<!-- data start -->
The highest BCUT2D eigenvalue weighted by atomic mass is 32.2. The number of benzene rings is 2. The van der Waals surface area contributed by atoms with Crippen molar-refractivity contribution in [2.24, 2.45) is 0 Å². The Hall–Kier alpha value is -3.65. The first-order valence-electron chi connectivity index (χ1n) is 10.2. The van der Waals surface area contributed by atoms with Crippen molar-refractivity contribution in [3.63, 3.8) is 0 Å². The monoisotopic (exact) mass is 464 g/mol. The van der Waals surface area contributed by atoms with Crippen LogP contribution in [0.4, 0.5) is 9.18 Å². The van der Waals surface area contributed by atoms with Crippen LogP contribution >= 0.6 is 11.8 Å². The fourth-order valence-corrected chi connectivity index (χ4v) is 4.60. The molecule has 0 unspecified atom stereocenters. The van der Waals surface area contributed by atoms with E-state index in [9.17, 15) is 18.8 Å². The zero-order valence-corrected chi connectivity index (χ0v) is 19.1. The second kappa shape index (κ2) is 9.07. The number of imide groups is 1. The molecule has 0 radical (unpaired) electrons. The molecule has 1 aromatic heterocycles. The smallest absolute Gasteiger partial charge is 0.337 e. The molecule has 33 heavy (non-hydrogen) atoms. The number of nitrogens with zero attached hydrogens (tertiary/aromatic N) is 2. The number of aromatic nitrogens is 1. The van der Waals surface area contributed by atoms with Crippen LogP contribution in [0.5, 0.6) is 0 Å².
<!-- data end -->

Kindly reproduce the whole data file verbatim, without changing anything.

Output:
The highest BCUT2D eigenvalue weighted by atomic mass is 32.2. The number of benzene rings is 2. The van der Waals surface area contributed by atoms with Crippen molar-refractivity contribution in [2.24, 2.45) is 0 Å². The Hall–Kier alpha value is -3.65. The first-order valence-electron chi connectivity index (χ1n) is 10.2. The van der Waals surface area contributed by atoms with Crippen molar-refractivity contribution in [3.63, 3.8) is 0 Å². The monoisotopic (exact) mass is 464 g/mol. The van der Waals surface area contributed by atoms with Crippen LogP contribution in [0.4, 0.5) is 9.18 Å². The van der Waals surface area contributed by atoms with Crippen LogP contribution >= 0.6 is 11.8 Å². The fourth-order valence-corrected chi connectivity index (χ4v) is 4.60. The molecule has 0 unspecified atom stereocenters. The van der Waals surface area contributed by atoms with E-state index in [9.17, 15) is 18.8 Å². The zero-order valence-corrected chi connectivity index (χ0v) is 19.1. The second kappa shape index (κ2) is 9.07. The number of imide groups is 1. The molecule has 0 radical (unpaired) electrons. The molecule has 1 aromatic heterocycles. The smallest absolute Gasteiger partial charge is 0.337 e. The molecule has 33 heavy (non-hydrogen) atoms. The number of nitrogens with zero attached hydrogens (tertiary/aromatic N) is 2. The number of aromatic nitrogens is 1. The van der Waals surface area contributed by atoms with Crippen LogP contribution in [0.5, 0.6) is 0 Å².